This was a court application to force a claimant to disclose the details of a prior auto insurance settlement (Gamble v. Brown,2015 BCSC 1873).This lawsuit arose out of a motor vehicle accident which occurred in Surrey, British Columbia in which there was a claim for injuries and loss suffered by the plaintiff. The matter was set for a 10-day jury trial to be heard in the Vancouver Courthouse.
The defendant wanted to force the claimant to sign authorizations with the following wording:
production of any part of your file in respect of my motor vehicle accident which took place in Alberta on March 19,  which refers to defines, describes or comments upon the nature and extent of my injuries arising from that accident and the effects of that accident on my physical and mental health and, in particular, any mediation brief, settlement letter, file memo, communication or similar document in that regard
The prior car accident in Alberta involved soft tissue injuries to her neck and back, and a concussion. However, as a result of the car accident in question the claimant sustained injuries to her head, jaw, neck, shoulders, chest, back, left arm, left elbow, left wrist, left hand, left hip, left leg and left heel. As well, the plaintiff claimed she experienced temporomandibular joint disorder, post-traumatic stress, headaches, sleep disturbance, fatigue, confusion, memory disturbance, difficulties concentrating, anxiety, depression, panic attacks, dizziness and gastrointestinal.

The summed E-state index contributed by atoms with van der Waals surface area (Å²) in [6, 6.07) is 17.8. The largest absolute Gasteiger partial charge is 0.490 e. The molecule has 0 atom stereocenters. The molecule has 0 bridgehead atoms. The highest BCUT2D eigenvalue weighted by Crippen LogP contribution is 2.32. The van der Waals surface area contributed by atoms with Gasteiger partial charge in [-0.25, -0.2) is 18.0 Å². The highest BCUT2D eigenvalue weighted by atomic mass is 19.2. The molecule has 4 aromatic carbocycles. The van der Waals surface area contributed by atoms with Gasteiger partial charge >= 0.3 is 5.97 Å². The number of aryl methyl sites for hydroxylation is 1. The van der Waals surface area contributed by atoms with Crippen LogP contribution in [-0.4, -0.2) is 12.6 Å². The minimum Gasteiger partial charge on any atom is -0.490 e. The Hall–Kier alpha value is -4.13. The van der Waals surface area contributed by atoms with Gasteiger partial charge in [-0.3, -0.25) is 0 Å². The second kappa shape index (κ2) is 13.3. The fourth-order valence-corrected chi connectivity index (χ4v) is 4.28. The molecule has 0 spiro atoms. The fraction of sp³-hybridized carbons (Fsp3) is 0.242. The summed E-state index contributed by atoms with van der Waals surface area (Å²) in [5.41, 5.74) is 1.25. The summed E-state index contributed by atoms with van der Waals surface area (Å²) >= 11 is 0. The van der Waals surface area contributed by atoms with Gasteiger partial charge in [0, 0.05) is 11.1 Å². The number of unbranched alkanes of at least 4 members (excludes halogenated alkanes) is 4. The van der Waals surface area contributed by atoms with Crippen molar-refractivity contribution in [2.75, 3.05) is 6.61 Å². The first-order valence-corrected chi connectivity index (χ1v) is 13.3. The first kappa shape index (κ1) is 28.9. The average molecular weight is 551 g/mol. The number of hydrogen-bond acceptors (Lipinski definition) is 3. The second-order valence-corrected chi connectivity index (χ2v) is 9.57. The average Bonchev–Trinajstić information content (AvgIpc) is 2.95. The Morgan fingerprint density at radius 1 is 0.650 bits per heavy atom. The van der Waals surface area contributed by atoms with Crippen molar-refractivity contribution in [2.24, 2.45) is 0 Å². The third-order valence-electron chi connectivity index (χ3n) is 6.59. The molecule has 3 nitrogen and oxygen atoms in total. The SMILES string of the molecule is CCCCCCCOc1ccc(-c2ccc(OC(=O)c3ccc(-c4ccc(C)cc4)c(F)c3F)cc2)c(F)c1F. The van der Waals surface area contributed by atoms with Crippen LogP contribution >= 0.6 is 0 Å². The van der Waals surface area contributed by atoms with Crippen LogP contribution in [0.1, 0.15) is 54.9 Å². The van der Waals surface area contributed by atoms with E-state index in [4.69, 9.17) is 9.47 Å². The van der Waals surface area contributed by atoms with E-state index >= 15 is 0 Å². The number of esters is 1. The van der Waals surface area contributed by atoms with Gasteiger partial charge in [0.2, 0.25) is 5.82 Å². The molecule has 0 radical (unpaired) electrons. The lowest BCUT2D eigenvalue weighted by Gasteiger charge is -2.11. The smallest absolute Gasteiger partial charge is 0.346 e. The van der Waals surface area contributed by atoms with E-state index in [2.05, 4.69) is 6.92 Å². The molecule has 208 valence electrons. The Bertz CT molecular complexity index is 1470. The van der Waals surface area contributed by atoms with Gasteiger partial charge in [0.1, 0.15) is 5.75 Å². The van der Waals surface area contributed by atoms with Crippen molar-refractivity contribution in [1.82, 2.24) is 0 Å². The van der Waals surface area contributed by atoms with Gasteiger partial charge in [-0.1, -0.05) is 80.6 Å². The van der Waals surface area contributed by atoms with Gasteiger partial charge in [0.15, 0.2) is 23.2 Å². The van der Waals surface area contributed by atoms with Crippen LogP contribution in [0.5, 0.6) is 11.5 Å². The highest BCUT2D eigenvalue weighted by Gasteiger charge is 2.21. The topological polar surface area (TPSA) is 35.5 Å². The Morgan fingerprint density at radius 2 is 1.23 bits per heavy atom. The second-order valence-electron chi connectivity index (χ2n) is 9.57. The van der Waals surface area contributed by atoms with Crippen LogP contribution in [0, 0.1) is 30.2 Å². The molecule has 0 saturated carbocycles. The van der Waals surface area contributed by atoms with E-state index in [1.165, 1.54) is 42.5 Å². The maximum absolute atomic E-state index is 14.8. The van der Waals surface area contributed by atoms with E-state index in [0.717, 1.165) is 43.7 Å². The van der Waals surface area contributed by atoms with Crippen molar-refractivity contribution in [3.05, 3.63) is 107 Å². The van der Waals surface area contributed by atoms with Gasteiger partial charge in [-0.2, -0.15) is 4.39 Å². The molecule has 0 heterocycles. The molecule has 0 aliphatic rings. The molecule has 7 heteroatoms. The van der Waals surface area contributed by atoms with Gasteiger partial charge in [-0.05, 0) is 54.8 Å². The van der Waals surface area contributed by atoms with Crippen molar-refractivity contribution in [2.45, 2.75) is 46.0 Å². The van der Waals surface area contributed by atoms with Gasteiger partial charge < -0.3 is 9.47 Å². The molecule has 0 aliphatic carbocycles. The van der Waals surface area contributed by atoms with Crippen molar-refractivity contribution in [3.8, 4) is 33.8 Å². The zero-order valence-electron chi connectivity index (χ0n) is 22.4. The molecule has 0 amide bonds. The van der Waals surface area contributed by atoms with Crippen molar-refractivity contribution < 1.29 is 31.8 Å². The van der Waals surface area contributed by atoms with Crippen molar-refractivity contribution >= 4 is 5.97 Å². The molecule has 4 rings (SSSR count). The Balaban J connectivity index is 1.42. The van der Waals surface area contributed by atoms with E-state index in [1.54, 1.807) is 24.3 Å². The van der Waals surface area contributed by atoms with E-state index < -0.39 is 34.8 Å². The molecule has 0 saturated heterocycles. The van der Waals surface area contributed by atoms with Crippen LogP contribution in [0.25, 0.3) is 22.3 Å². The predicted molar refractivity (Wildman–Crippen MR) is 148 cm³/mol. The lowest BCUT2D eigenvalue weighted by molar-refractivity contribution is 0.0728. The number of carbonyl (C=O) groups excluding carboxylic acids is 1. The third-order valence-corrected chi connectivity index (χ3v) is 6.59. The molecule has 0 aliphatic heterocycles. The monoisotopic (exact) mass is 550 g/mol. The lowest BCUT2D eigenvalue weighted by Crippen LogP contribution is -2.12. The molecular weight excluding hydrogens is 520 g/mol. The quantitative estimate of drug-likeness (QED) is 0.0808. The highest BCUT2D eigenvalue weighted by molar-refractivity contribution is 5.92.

The claimant refused to provide mediation briefs, settlement letters, memos, communication or similar documents.The insurance company lawyer would not agree to any production offer that withholded any documentation about settlement discussions.
After an review of the salient law Master Taylor refused to allow production of the prior settlement details. By account of an expert report prepared for the insurance company lawyer, the claimant was doing well and not suffering any effects from the Alberta accident well before the occurrence of the car accident in question. As the court went on to state:
 As well, the plaintiff has offered the defendant a letter from her previous solicitor confirming the terms of the settlement she received for the injuries she sustained in the 2009 accident, together with medical-legal documents from the previous accident.
 In this case, I am of the view that the defendant/applicant has not shown that the public interest in preventing double compensation has taken precedence over the public interest in encouraging settlement such that I should order the production of the mediation brief, settlement letter, file memo, communication or similar document prepared by the plaintiff’s previous solicitor…
 In conclusion, I determine that the defendant has not satisfied me that I should order breach of the settlement privilege attached to the documents prepared by the plaintiff’s previous counsel for the plaintiff in the 2009 Alberta case. Accordingly, the defendant’s application is dismissed with costs to the plaintiff.